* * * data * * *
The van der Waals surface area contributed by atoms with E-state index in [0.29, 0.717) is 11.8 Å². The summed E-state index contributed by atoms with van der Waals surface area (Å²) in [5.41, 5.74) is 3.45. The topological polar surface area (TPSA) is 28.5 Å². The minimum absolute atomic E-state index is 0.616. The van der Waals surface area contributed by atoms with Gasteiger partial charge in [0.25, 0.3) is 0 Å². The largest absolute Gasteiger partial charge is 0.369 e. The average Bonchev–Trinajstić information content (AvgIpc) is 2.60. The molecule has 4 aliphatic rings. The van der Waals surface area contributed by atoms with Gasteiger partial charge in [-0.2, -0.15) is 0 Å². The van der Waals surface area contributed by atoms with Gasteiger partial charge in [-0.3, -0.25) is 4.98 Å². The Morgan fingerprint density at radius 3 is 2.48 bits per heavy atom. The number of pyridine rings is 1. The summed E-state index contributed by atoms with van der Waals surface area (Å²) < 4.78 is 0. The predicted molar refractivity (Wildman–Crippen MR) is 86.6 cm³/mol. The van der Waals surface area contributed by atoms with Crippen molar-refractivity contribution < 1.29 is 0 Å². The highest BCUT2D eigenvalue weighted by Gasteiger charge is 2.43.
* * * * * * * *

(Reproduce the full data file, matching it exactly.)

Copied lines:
The van der Waals surface area contributed by atoms with E-state index in [0.29, 0.717) is 11.8 Å². The summed E-state index contributed by atoms with van der Waals surface area (Å²) in [5.41, 5.74) is 3.45. The topological polar surface area (TPSA) is 28.5 Å². The minimum absolute atomic E-state index is 0.616. The van der Waals surface area contributed by atoms with Gasteiger partial charge in [0.25, 0.3) is 0 Å². The largest absolute Gasteiger partial charge is 0.369 e. The average Bonchev–Trinajstić information content (AvgIpc) is 2.60. The molecule has 4 aliphatic rings. The van der Waals surface area contributed by atoms with Gasteiger partial charge in [-0.2, -0.15) is 0 Å². The van der Waals surface area contributed by atoms with Gasteiger partial charge in [-0.3, -0.25) is 4.98 Å². The Morgan fingerprint density at radius 3 is 2.48 bits per heavy atom. The number of pyridine rings is 1. The summed E-state index contributed by atoms with van der Waals surface area (Å²) < 4.78 is 0. The predicted molar refractivity (Wildman–Crippen MR) is 86.6 cm³/mol. The van der Waals surface area contributed by atoms with Crippen molar-refractivity contribution < 1.29 is 0 Å². The highest BCUT2D eigenvalue weighted by Gasteiger charge is 2.43.